banner

Most viewed in recent weeks

10 reasons wealthy homeowners shouldn't receive welfare

The RBA Governor says rising house prices are due to "the design of our taxation and social security systems". The OECD says "the prolonged boom in house prices has inflated the wealth of many pensioners without impacting their pension eligibility." What's your view?

House prices surge but falls are common and coming

We tend to forget that house prices often fall. Direct lending controls are more effective than rate rises because macroprudential limits affect the volume of money for housing leaving business rates untouched.

Survey responses on pension eligibility for wealthy homeowners

The survey drew a fantastic 2,000 responses with over 1,000 comments and polar opposite views on what is good policy. Do most people believe the home should be in the age pension asset test, and what do they say?

100 Aussies: five charts on who earns, pays and owns

Any policy decision needs to recognise who is affected by a change. It pays to check the data on who pays taxes, who owns assets and who earns the income to ensure an equitable and efficient outcome.

Three good comments from the pension asset test article

With articles on the pensions assets test read about 40,000 times, 3,500 survey responses and thousands of comments, there was a lot of great reader participation. A few comments added extra insights.

The sorry saga of housing affordability and ownership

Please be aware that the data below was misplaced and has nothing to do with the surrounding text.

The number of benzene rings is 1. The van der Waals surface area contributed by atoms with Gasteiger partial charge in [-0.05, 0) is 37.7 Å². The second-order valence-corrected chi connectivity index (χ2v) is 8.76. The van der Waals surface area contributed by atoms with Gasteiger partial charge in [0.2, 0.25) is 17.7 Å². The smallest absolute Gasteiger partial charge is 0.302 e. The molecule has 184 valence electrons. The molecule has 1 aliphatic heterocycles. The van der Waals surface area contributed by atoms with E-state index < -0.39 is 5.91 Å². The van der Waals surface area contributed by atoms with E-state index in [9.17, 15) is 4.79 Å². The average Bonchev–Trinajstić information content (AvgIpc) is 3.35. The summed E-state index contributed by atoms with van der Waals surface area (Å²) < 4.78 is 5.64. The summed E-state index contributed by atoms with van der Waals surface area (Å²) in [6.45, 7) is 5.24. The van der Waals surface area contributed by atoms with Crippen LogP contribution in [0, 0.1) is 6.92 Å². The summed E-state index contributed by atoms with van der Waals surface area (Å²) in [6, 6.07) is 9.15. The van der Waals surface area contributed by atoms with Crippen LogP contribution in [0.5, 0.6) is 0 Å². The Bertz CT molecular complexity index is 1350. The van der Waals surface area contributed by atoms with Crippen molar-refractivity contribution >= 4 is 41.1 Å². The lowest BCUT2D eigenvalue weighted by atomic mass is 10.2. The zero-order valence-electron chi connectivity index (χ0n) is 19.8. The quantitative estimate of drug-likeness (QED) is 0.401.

It is hard to think of any area of widespread public concern where the same policies have been pursued for so long, in the face of such incontrovertible evidence that they have failed to achieve their objectives.

Latest Updates

Superannuation

The 'Contrast Principle' used by super fund test failures

Rather than compare results against APRA's benchmark, large super funds which failed the YFYS performance test are using another measure such as a CPI+ target, with more favourable results to show their members.

Property

RBA switched rate priority on house prices versus jobs

RBA Governor, Philip Lowe, says that surging house prices are not as important as full employment, but a previous Governor, Glenn Stevens, had other priorities, putting the "elevated level of house prices" first.

Investment strategies

Disruptive innovation and the Tesla valuation debate

Two prominent fund managers with strongly opposing views and techniques. Cathie Wood thinks Tesla is going to US$3,000, Rob Arnott says it's already a bubble at US$750. They debate valuing growth and disruption.

Shares

4 key materials for batteries and 9 companies that will benefit